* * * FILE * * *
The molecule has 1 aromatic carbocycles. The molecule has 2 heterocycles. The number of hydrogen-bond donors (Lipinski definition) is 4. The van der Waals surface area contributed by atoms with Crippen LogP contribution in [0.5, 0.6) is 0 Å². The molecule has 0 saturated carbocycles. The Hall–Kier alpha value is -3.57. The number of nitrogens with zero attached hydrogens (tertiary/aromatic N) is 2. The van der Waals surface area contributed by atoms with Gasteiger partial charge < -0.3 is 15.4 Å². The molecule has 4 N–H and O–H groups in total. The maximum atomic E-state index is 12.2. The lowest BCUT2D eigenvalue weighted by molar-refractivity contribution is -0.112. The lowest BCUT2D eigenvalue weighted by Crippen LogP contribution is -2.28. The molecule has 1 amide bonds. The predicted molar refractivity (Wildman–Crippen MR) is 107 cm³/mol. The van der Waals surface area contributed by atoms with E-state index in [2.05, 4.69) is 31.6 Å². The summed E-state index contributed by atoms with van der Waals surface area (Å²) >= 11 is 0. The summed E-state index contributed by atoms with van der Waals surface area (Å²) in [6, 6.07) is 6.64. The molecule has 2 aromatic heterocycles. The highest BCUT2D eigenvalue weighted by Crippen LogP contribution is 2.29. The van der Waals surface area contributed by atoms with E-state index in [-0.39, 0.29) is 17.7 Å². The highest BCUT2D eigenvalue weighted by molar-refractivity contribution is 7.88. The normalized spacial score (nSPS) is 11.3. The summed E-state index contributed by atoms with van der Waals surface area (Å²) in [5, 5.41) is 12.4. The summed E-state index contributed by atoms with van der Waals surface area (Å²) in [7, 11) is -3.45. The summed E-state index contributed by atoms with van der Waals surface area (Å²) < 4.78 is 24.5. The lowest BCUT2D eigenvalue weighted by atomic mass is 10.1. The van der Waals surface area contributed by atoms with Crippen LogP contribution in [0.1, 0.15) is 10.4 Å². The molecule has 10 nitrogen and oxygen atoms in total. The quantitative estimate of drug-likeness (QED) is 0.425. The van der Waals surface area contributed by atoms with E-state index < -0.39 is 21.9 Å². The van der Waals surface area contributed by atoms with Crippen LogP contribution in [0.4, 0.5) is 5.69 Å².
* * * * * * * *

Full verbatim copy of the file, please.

The molecule has 1 aromatic carbocycles. The molecule has 2 heterocycles. The number of hydrogen-bond donors (Lipinski definition) is 4. The van der Waals surface area contributed by atoms with Crippen LogP contribution in [0.5, 0.6) is 0 Å². The molecule has 0 saturated carbocycles. The Hall–Kier alpha value is -3.57. The number of nitrogens with zero attached hydrogens (tertiary/aromatic N) is 2. The van der Waals surface area contributed by atoms with Gasteiger partial charge < -0.3 is 15.4 Å². The molecule has 4 N–H and O–H groups in total. The maximum atomic E-state index is 12.2. The lowest BCUT2D eigenvalue weighted by molar-refractivity contribution is -0.112. The lowest BCUT2D eigenvalue weighted by Crippen LogP contribution is -2.28. The molecule has 1 amide bonds. The predicted molar refractivity (Wildman–Crippen MR) is 107 cm³/mol. The van der Waals surface area contributed by atoms with E-state index in [2.05, 4.69) is 31.6 Å². The summed E-state index contributed by atoms with van der Waals surface area (Å²) >= 11 is 0. The summed E-state index contributed by atoms with van der Waals surface area (Å²) in [6, 6.07) is 6.64. The molecule has 2 aromatic heterocycles. The highest BCUT2D eigenvalue weighted by Crippen LogP contribution is 2.29. The van der Waals surface area contributed by atoms with E-state index in [-0.39, 0.29) is 17.7 Å². The highest BCUT2D eigenvalue weighted by molar-refractivity contribution is 7.88. The normalized spacial score (nSPS) is 11.3. The summed E-state index contributed by atoms with van der Waals surface area (Å²) in [5, 5.41) is 12.4. The summed E-state index contributed by atoms with van der Waals surface area (Å²) in [7, 11) is -3.45. The summed E-state index contributed by atoms with van der Waals surface area (Å²) < 4.78 is 24.5. The lowest BCUT2D eigenvalue weighted by atomic mass is 10.1. The van der Waals surface area contributed by atoms with Crippen LogP contribution in [0.1, 0.15) is 10.4 Å². The molecule has 10 nitrogen and oxygen atoms in total. The quantitative estimate of drug-likeness (QED) is 0.425. The van der Waals surface area contributed by atoms with E-state index < -0.39 is 21.9 Å². The van der Waals surface area contributed by atoms with Crippen LogP contribution in [0.4, 0.5) is 5.69 Å².